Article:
• Comply with the law of the country where the overseas company is registered but, in this case, it will be necessary to have a local lawyer confirm in writing that the manner of execution used is effective according to the law of the territory of incorporation.
  • If the overseas company uses a power of attorney and that power of attorney is done under English law, it must be executed as a deed and the Landlord will need to provide a certified copy of it.
  • However, if the overseas company is using a power of attorney governed by the law of another jurisdiction, the applicant must send the Land Registry the following extra documents:
  • a certified copy of the power; and
  • it may also require an apostille under the Hague Convention. In some countries that is sent by the notary to a government department but in other countries the notary must make a court application, which can add significant time to a transaction. The apostille ensures that public documents issued in one signatory country will be recognized as valid in another signatory country, or
  • if the overseas company is in a country which has NOT joined the Hague Convention, its authenticity must be legalized (sometimes by a government department or sometimes a notary); and
  • a legal opinion from a lawyer qualified to practice in that territory confirming:
  • execution by an attorney is permitted by the laws of the jurisdiction in which the overseas company is incorporated;
  • the company has the legal capacity to appoint an attorney;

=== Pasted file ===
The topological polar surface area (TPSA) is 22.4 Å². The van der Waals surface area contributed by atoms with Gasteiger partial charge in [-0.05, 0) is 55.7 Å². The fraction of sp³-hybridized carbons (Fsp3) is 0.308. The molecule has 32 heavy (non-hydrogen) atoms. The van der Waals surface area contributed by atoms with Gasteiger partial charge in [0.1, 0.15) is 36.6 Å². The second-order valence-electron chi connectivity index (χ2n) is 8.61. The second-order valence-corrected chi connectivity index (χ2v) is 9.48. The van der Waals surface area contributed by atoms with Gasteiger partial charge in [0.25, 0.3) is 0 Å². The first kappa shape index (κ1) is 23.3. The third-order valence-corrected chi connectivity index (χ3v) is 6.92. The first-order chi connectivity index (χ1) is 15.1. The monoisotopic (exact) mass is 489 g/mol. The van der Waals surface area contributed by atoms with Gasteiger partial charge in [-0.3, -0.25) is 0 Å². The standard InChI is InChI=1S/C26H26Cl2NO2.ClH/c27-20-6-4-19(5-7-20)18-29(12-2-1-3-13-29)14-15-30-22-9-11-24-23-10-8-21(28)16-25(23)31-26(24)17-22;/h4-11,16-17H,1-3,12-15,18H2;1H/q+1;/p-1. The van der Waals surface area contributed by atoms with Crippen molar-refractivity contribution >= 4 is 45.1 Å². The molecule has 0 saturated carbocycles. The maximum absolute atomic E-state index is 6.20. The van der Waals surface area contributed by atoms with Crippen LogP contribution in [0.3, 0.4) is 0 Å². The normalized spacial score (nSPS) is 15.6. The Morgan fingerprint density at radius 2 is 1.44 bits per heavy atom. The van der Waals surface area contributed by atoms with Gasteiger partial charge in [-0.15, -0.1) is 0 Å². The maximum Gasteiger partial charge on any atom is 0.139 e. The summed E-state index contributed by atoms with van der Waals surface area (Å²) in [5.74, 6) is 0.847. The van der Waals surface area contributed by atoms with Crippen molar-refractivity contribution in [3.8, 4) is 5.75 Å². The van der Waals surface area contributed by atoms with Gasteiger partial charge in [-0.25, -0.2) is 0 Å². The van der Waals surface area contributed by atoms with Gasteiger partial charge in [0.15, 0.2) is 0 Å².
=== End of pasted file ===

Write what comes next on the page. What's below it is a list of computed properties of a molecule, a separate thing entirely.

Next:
• the overseas company has complied with any formalities governing the appointment of an attorney in the jurisdiction of its incorporation and is bound by the power of attorney;
  • the power authorised the donee to execute the relevant document on behalf of the donor;
  • the power remained valid at the time of execution; and
  • any legal opinion must not be qualified or conditional.
  • if the power of attorney is granted under the law of a third country (i.e. neither the country where the overseas company is registered nor England and Wales), that may require two legal opinions: one from a lawyer in the country where it is granted and one from a lawyer in the country where the company is registered; and
  • a certified or notarised translation of any document which is not in English or Welsh.

In some countries, there exists company officers with a status which does not exist in England & Wales, for example the status of Prokurist which is common in Germany and Austria. In this case, a rather more careful handling of the matter is required which is likely to involve discussions between the English lawyer and the foreign lawyer.

As mentioned before, a commercial property lease is a very flexible document which manages many risks and it is only kept simple when the lawyer deeply understands what is going on. Experience of working with foreign jurisdictions and what is possible to achieve in accordance with both jurisdictions is invaluable and may save many weeks of delay in getting this done.

At EM Law, we have deep expertise in commercial property and we routinely deal with cross-border matters. If you are a tenant or a foreign landlord and you have any queries around your obligations, please do not hesitate to get in touch with James Williamson or contact us here.